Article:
Wednesday, October 31, 2012

Policymakers seek alternatives to police, ticketing for public-school discipline

Mike Ward at the Austin Statesman had coverage of the joint Senate Criminal Justice/Education Committee meeting on school discipline ("Senators delve into school discipline, find unfair practices," Oct. 30), which included this notable tidbit:
In a daylong hearing, members of the Senate criminal justice and education committees listened to testimony from more than two dozen witnesses who said that discipline is being too harshly applied in some school districts, that it is being unfairly applied and that tens of thousands of teen-aged students are unwittingly getting criminal records for minor rules violations.

Under state law enacted in the 1990s, school districts can have police departments that can write tickets to students without even witnessing the crime.

Teachers and advocacy groups testified that what started as a safe-schools program has gotten out of control. Police organizations complained they are tired of writing Class C misdemeanor tickets. Courts officials called for reforms.

Last year alone, more than 953,000 students last year ended up facing police tickets and fines, kicked out of classes or school, even arrested for disciplinary violations. More than 120,000 of them got tickets.

According to a study by the Council of State Governments that tracked 928,000 Texas students from seventh to 12th grade from 2000 to 2007, African-Americans were more likely to be disciplined than other students. Eighty-three percent of African-American males picked up at least one “discretionary” violation — the least serious, mostly for minor rules violations —and one fourth of them received 11 or more.
See additional coverage from the Texas Tribune. Meanwhile, Curt Olson at Texas Watchdog has a related story about a pilot program at Waco ISD aimed at reducing the issuance of tickets at schools. Under the program, students who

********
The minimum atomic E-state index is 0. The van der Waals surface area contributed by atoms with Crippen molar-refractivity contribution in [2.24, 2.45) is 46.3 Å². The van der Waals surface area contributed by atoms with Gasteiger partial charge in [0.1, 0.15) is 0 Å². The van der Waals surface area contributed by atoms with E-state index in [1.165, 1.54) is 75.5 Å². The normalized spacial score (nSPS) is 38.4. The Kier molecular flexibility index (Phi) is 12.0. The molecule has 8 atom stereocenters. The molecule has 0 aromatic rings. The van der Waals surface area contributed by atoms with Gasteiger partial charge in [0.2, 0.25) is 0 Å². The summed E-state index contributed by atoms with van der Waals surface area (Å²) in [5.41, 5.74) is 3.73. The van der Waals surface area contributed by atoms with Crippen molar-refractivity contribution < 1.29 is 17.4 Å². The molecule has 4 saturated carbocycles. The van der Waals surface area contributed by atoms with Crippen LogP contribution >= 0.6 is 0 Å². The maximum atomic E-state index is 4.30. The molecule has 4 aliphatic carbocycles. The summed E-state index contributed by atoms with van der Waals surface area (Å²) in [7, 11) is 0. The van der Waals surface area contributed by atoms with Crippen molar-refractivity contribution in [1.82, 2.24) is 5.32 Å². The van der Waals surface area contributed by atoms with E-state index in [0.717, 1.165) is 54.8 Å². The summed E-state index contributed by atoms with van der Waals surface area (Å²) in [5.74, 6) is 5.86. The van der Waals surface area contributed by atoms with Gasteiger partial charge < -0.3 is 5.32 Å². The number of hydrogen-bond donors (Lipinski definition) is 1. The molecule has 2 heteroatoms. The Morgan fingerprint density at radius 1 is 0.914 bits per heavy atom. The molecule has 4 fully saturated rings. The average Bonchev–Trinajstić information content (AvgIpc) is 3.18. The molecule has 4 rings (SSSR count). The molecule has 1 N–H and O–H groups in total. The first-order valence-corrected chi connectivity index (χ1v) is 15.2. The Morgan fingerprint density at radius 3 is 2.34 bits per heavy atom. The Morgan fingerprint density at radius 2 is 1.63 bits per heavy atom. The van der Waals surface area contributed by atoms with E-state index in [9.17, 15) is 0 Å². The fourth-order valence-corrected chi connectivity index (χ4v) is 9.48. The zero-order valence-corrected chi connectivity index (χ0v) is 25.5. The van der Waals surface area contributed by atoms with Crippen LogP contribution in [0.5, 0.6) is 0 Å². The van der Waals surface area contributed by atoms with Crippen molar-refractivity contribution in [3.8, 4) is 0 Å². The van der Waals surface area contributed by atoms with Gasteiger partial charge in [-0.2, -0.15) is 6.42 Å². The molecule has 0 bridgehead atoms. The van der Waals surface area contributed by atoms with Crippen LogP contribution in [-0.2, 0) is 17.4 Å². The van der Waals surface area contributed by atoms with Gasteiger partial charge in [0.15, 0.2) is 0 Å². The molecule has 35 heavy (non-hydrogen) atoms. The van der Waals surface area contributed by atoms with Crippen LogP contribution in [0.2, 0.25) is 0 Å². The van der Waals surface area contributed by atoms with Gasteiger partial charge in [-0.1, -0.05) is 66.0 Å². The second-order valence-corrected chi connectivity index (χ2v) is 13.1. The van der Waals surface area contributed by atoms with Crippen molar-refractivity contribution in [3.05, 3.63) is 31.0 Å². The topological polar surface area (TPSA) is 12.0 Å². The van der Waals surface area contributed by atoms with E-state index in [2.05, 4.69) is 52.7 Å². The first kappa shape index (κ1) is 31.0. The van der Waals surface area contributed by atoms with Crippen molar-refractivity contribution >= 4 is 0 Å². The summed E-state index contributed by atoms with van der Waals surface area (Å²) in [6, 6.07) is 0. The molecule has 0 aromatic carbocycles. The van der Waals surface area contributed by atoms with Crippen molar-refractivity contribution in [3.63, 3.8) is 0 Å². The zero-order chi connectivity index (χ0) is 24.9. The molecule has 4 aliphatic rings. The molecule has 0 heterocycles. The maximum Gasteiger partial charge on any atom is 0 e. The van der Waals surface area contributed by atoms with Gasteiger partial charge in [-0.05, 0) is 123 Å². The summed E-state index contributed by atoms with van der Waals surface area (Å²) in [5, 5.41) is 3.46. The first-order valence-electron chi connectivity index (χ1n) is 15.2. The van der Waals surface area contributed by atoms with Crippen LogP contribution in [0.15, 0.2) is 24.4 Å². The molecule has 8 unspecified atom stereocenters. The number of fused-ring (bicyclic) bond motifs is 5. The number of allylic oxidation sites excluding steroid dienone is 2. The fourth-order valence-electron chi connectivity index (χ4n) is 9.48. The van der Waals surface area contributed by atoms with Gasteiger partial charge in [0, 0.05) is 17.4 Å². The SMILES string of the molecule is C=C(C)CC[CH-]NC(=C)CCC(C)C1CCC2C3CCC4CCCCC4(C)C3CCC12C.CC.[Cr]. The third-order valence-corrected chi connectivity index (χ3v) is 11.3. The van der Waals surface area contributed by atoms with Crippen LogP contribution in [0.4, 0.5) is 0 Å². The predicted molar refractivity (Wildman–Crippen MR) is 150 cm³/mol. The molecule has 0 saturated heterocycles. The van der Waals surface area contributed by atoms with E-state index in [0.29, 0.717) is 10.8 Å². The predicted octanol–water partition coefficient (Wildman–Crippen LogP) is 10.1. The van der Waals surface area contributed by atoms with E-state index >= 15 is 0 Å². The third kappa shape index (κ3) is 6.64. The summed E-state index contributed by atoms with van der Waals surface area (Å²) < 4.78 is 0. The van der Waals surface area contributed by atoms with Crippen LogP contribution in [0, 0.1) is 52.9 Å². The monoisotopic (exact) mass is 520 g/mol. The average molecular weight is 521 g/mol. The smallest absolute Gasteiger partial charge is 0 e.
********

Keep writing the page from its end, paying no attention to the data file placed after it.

used to be slapped with police citations and sent before a judge. Now, teachers and students are trying to address situations on campus through a program called Suspend Kids to School. The program is aimed at preventing students teetering on the edge of suspension or expulsion from landing in alternative education programs.

Gov. Rick Perry’s Criminal Justice Division picked Waco ISD for the $600,000 pilot project because it has its own police department, officers were ticketing students for behavior issues and Waco has close proximity to Austin. If Perry likes what he sees when a report on the program emerges from Texas A&M University’s Public Policy Research Institute, state leaders may reform zero tolerance laws adopted in the mid-1990s.

Under Suspend Kids to School, teachers receive training to better manage their classrooms, and leaders among students receive training in peer mediation and campus teen courts. The district also has a Saturday course to help parents address student behavior.

The early signs have proven positive.

The number of students referred to alternative school has dropped dramatically. The district referred 104 students to Challenge Academy, the county’s alternative education program, last school year, Waco ISD spokesman Dale Caffey said. So far this year Waco ISD has referred three students and estimates that with the reforms the district will refer 22 students total this year.

The number of citations for Class C misdemeanors dropped 42 percent in 2011-12 compared to a year earlier, Perry spokeswoman Lucy Nashed said.
RELATED: See an extensive new report released this week titled "Breaking Rules, Breaking Budgets" (pdf) on school discipline from Texas Appleseed documenting the costs to eleven Texas school districts. Grits may have more to say about this document after I've had a chance to read it for myself.

MORE: See a related policy brief (pdf) from the Texas Public Policy Foundation.

19 comments:

Force Majeure said...

Hope these alternatives are successful--both citizens and politicians my learn that there are a lot of areas that work better without police involvement .